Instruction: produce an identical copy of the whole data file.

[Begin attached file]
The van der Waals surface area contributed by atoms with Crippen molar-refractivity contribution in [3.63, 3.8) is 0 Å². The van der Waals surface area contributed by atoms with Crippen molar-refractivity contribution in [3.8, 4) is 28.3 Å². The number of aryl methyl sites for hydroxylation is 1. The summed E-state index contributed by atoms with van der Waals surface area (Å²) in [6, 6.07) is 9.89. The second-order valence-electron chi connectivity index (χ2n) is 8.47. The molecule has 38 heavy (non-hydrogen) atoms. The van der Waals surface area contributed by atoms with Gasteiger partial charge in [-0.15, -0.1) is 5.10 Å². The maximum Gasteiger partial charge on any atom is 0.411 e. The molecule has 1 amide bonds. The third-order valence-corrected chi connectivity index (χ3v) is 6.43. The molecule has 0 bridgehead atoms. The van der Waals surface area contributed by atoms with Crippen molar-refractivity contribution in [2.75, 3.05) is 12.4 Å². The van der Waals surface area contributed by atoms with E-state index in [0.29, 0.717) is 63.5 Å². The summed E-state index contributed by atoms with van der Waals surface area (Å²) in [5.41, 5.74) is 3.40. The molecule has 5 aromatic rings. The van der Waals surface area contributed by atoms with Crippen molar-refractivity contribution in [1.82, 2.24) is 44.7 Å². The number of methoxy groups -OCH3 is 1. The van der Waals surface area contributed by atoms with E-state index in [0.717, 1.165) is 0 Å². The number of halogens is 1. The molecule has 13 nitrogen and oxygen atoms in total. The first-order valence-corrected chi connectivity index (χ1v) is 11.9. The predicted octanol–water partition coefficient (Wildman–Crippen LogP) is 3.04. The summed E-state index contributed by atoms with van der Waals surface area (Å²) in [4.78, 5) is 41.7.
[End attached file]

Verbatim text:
The van der Waals surface area contributed by atoms with Crippen molar-refractivity contribution in [3.63, 3.8) is 0 Å². The van der Waals surface area contributed by atoms with Crippen molar-refractivity contribution in [3.8, 4) is 28.3 Å². The number of aryl methyl sites for hydroxylation is 1. The summed E-state index contributed by atoms with van der Waals surface area (Å²) in [6, 6.07) is 9.89. The second-order valence-electron chi connectivity index (χ2n) is 8.47. The molecule has 38 heavy (non-hydrogen) atoms. The van der Waals surface area contributed by atoms with Gasteiger partial charge in [-0.15, -0.1) is 5.10 Å². The maximum Gasteiger partial charge on any atom is 0.411 e. The molecule has 1 amide bonds. The third-order valence-corrected chi connectivity index (χ3v) is 6.43. The molecule has 0 bridgehead atoms. The van der Waals surface area contributed by atoms with Crippen molar-refractivity contribution in [2.75, 3.05) is 12.4 Å². The van der Waals surface area contributed by atoms with E-state index in [0.29, 0.717) is 63.5 Å². The summed E-state index contributed by atoms with van der Waals surface area (Å²) in [5.41, 5.74) is 3.40. The molecule has 5 aromatic rings. The van der Waals surface area contributed by atoms with Crippen molar-refractivity contribution in [1.82, 2.24) is 44.7 Å². The number of methoxy groups -OCH3 is 1. The van der Waals surface area contributed by atoms with E-state index in [0.717, 1.165) is 0 Å². The number of halogens is 1. The molecule has 13 nitrogen and oxygen atoms in total. The first-order valence-corrected chi connectivity index (χ1v) is 11.9. The predicted octanol–water partition coefficient (Wildman–Crippen LogP) is 3.04. The summed E-state index contributed by atoms with van der Waals surface area (Å²) in [4.78, 5) is 41.7.